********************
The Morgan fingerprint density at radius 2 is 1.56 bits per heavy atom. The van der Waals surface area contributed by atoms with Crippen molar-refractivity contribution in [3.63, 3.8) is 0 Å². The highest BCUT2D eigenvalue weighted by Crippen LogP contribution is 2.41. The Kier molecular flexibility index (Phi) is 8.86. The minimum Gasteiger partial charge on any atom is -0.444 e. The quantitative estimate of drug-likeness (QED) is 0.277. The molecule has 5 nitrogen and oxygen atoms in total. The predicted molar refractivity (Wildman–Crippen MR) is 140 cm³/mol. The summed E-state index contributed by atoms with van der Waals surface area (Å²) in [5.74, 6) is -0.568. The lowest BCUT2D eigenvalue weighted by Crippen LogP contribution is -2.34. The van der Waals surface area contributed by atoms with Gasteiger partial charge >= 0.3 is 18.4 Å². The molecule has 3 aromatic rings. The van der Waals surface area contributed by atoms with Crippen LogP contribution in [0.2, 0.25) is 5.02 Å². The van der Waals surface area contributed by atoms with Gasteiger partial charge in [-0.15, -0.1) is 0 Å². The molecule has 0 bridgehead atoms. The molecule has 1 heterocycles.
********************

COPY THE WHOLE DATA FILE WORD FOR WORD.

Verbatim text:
The Morgan fingerprint density at radius 2 is 1.56 bits per heavy atom. The van der Waals surface area contributed by atoms with Crippen molar-refractivity contribution in [3.63, 3.8) is 0 Å². The highest BCUT2D eigenvalue weighted by Crippen LogP contribution is 2.41. The Kier molecular flexibility index (Phi) is 8.86. The minimum Gasteiger partial charge on any atom is -0.444 e. The quantitative estimate of drug-likeness (QED) is 0.277. The molecule has 5 nitrogen and oxygen atoms in total. The predicted molar refractivity (Wildman–Crippen MR) is 140 cm³/mol. The summed E-state index contributed by atoms with van der Waals surface area (Å²) in [5.74, 6) is -0.568. The lowest BCUT2D eigenvalue weighted by Crippen LogP contribution is -2.34. The van der Waals surface area contributed by atoms with Gasteiger partial charge >= 0.3 is 18.4 Å². The molecule has 3 aromatic rings. The van der Waals surface area contributed by atoms with Crippen LogP contribution in [0.2, 0.25) is 5.02 Å². The van der Waals surface area contributed by atoms with Gasteiger partial charge in [-0.15, -0.1) is 0 Å². The molecule has 0 bridgehead atoms. The molecule has 1 heterocycles.